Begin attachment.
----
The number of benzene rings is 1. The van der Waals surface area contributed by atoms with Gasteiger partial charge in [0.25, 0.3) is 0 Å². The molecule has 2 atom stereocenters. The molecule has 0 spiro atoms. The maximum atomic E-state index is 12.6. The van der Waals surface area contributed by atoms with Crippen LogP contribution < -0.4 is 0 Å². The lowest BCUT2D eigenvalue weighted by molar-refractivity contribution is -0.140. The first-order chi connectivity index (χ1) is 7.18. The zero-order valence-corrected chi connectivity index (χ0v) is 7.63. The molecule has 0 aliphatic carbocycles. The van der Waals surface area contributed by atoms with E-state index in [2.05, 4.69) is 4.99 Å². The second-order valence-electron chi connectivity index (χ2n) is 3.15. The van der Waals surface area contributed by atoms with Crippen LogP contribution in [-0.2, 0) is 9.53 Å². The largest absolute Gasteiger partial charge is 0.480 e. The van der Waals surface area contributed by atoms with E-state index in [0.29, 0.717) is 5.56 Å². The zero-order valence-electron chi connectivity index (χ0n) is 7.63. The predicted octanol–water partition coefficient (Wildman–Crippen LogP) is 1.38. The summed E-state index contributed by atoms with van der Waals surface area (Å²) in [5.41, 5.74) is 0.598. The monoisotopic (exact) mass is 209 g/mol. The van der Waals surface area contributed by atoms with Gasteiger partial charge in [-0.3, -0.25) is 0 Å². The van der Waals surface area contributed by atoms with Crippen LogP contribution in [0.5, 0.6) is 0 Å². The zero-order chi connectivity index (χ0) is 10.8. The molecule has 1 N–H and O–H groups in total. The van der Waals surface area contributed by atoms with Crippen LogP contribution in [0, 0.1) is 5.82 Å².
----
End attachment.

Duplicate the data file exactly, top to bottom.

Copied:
The number of benzene rings is 1. The van der Waals surface area contributed by atoms with Gasteiger partial charge in [0.25, 0.3) is 0 Å². The molecule has 2 atom stereocenters. The molecule has 0 spiro atoms. The maximum atomic E-state index is 12.6. The van der Waals surface area contributed by atoms with Crippen LogP contribution < -0.4 is 0 Å². The lowest BCUT2D eigenvalue weighted by molar-refractivity contribution is -0.140. The first-order chi connectivity index (χ1) is 7.18. The zero-order valence-corrected chi connectivity index (χ0v) is 7.63. The molecule has 0 aliphatic carbocycles. The van der Waals surface area contributed by atoms with E-state index in [2.05, 4.69) is 4.99 Å². The second-order valence-electron chi connectivity index (χ2n) is 3.15. The van der Waals surface area contributed by atoms with Crippen LogP contribution in [-0.2, 0) is 9.53 Å². The largest absolute Gasteiger partial charge is 0.480 e. The van der Waals surface area contributed by atoms with E-state index in [0.29, 0.717) is 5.56 Å². The zero-order valence-electron chi connectivity index (χ0n) is 7.63. The predicted octanol–water partition coefficient (Wildman–Crippen LogP) is 1.38. The summed E-state index contributed by atoms with van der Waals surface area (Å²) in [5.41, 5.74) is 0.598. The monoisotopic (exact) mass is 209 g/mol. The van der Waals surface area contributed by atoms with Gasteiger partial charge in [-0.3, -0.25) is 0 Å². The van der Waals surface area contributed by atoms with Crippen LogP contribution in [0.5, 0.6) is 0 Å². The zero-order chi connectivity index (χ0) is 10.8. The molecule has 1 N–H and O–H groups in total. The van der Waals surface area contributed by atoms with Crippen LogP contribution in [0, 0.1) is 5.82 Å².